NPR reports on the controversial new “Buddha Bar” of Waikiki Beach, Hawaii, the name of which sparked a letter-writing campaign among Buddhists in Hawaii, who asked how Christians “would feel about seeing a ‘Jesus Bar.'” Mary Kaye Ritz, of The Honolulu Advertiser, adds that the bar’s owner is reconsidering its name after the protests raised by the Hawai’i Association of International Buddhists and a warning from the Honolulu Liquor Commission.
Hugh Graham reports for the new Canadian glossy The Walrus on Iran’s “great game” with the clerics of Iraq. Everybody, it seems, wants a piece of Moqtada al-Sadr — and everyone, even Iran’s most hardline theocrats, is finding that he’s harder to handle than they imagined.
“There are more secular humanists than there are observant Jews or Muslims — but one would never know it from the makeup of supposedly ecumenical civic rituals that are ecumenical only for those who believe, to paraphrase Bush, that God is at the helm of our country.” Susan Jacoby writes on the exclusionary equation of religion with patriotism, and notes a recent religious identification survey that found more than 14% of Americans — a larger minority than any non-Christian group — describe themselves as “entirely or predominantly secular.” Read more.
A new documentary on President Bush, George W. Bush: Faith in the White House, is due to be released shortly. The documentary’s producer David W. Balsiger explains his slightly bewildering motivation for making the film: to reveal a side of President Bush never reported by the news media. That is, Bush’s religious side. The non-shocker, which promises interviews with “people who have encountered Bush in a faith-based way,” will be released first on DVD, then on network TV next month and possibly in theaters towards the end of the year. Read more.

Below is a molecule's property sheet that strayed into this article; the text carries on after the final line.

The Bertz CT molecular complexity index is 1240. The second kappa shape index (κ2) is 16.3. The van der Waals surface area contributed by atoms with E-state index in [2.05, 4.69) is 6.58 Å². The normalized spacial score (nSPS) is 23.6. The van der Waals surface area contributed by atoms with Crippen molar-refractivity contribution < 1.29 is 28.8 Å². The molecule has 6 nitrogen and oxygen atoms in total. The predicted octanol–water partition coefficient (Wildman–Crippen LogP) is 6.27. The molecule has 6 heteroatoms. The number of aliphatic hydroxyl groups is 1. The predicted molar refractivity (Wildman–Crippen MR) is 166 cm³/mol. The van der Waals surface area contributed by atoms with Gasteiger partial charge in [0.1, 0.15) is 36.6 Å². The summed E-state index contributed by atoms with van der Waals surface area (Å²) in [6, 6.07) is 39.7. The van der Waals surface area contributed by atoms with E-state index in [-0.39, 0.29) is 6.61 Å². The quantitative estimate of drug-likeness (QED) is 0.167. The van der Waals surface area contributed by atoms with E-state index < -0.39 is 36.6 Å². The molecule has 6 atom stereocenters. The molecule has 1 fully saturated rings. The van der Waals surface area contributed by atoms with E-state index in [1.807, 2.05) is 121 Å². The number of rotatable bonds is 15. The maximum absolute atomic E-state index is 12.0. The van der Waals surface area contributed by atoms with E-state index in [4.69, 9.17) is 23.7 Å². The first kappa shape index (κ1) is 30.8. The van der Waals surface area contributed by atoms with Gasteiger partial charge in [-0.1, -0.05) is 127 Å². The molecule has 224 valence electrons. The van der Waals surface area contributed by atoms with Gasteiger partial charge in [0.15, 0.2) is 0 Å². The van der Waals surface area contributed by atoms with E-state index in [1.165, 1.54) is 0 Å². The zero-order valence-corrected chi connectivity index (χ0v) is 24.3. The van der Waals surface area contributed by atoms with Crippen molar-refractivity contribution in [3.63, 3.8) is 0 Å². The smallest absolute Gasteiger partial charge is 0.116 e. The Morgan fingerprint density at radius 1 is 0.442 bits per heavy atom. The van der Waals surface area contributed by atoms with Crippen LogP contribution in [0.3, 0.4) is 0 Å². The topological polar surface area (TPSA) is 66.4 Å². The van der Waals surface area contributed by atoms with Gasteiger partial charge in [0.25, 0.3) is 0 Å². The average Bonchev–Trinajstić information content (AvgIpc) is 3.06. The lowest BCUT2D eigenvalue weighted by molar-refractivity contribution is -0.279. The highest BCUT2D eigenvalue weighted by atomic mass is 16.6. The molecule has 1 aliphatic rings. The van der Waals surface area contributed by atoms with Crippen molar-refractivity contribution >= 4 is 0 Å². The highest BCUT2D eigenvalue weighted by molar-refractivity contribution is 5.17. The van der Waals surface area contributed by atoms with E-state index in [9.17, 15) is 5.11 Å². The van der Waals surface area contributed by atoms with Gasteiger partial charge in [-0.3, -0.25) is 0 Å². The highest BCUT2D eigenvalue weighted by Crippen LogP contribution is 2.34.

Uwe Siemon-Netto of United Press International can’t conceive of a “more feminine, loving atmosphere than that of Lourdes.” Dedicated to the virgin Mary, it’s “much in keeping with the attributes of the woman ‘who in her deepest and original being exists “for the other,”‘” And the majority of its pilgrims are women — good women — nuns, the sick, housewives, “cheerful Irish and German singles.” Not a suit in the bunch, and this is as it should be, Siemon-Netto argues, finding a defense for Cardinal Ratzinger’s recent attack on feminism in Pope John Paul II’s journey to this most feminine of holy spots.
There’s nothing religious about Frank Schaeffer‘s furious denunciation of Michael Moore’s Fahrenheit 9/11 — except for its location within the pages of the latest issue of Christianity Today. Christianity Today is the flagship magazine of evangelical America, a smart, polished production that often covers the news of the day with more depth than secular magazines likeTime or Newsweek. So why is it tacitly equating its Christian perspective with factually dubious Moore-bashing? It’d be one thing if Schaeffer based his attack on theological grounds; but absent that, and by virtue of its appearence in CT, it comes off as religious nationalism — an embarrassment to an otherwise excellent magazine and a distortion of Schaeffer’s argument.